Finally, we made it to the bottom and I was elated.  The heat of the day was starting to bear down so we pulled over to a picnic area and ate our lunch, relaxing in the shade of some trees.  I was frustrated with my breakdown during the Delicate Arch hike.  Booking this vacation, I really thought I was going to find some inner peace or clarity, the way that the goddess Cheryl Strayed did in her Wild adventure.  I was far from it. Instead, I just wanted to go home and go to bed.

We burned a few hours and around 3:30 we made our way to our final trail, which included Tunnel Arch, Pine Tree Arch, and Landscape Arch.  My legs were worn and shaken from my anxiety attack earlier, but the hike was mostly easy with very few hills to master.
On our way out of the park, we noticed Skyline Arch boasting 0.4 mile roundtrip.  We could see the arch from the road and decided to close our day with this last arch.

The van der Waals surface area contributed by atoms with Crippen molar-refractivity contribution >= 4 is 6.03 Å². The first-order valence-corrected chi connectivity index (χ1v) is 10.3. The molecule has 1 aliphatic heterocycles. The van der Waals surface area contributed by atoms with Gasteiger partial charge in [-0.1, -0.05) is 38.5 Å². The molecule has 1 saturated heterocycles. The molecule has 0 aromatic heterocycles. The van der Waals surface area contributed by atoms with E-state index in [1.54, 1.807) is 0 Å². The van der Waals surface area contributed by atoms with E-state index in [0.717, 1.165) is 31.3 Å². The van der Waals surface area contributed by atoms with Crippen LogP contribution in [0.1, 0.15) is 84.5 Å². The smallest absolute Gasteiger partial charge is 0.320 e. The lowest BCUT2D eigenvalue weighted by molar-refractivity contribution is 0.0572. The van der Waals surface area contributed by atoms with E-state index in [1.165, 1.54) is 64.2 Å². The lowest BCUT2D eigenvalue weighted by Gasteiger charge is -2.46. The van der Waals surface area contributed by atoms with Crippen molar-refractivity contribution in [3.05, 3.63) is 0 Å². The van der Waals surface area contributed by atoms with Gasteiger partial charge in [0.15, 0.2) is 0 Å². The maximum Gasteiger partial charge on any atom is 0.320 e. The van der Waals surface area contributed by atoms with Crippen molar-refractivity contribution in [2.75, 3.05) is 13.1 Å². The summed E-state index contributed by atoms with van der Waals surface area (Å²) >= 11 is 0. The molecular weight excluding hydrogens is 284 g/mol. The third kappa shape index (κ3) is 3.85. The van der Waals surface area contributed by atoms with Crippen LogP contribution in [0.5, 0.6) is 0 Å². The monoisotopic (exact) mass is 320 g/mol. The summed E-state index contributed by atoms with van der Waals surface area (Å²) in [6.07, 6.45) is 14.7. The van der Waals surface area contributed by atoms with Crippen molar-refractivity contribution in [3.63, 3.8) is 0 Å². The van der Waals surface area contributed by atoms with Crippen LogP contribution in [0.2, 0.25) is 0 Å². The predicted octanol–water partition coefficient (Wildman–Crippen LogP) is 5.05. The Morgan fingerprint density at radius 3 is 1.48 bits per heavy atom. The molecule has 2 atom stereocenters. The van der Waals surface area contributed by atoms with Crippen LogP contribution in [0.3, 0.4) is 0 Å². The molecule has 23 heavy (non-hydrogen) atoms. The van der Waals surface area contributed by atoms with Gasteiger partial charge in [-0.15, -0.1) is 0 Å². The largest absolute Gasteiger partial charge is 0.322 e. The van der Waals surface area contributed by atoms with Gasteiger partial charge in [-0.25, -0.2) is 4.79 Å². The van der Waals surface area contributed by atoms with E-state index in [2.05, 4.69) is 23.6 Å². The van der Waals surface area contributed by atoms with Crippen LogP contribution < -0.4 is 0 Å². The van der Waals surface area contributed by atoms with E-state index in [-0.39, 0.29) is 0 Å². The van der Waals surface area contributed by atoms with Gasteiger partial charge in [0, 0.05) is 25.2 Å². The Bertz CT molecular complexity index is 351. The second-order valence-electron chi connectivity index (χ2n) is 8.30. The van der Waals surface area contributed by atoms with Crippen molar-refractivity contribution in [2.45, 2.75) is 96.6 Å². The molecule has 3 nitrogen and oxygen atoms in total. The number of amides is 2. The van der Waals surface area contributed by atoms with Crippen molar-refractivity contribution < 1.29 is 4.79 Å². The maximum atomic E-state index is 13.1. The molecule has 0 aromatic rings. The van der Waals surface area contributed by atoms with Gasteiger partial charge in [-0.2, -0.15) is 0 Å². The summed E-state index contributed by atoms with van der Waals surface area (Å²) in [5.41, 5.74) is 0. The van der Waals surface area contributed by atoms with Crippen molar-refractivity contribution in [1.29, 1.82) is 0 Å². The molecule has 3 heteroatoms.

Completing our day in Arches, Ellen insisted we travel UT-128 which followed the Colorado River up to I-70.  It put us about half an hour away from our VRBO for the night in Thompson Springs, but Ellen was determined.  Unfortunately, two days of sunblock were dripping into her eyes and burning them out of her skull.  We switched positions and I drove past dude ranch after dude ranch.  The landscape started to change the further we drove from Arches.  The mountains became less red, more brown and spotted with greenery.

Arriving in VRBO, I was beyond pleased.  A little loft with a second bedroom, Ellen found her way to sleep immediately.  I showered, watched the finale of The Bachelorette (friggin' Garrett, man), and found my way to bed.

Still not having fully adjusted to the time difference, I woke up early and made a pot of coffee.  The VRBO had rocking chairs on a cement porch overlooking the Ghost Town it was set up in. Mountains dominated the view.  I rocked quietly, enjoying the view and calmness.  I sighed; this was what I was seeking.
 Ellen woke up and we packed the car with out eyes set on Colorado.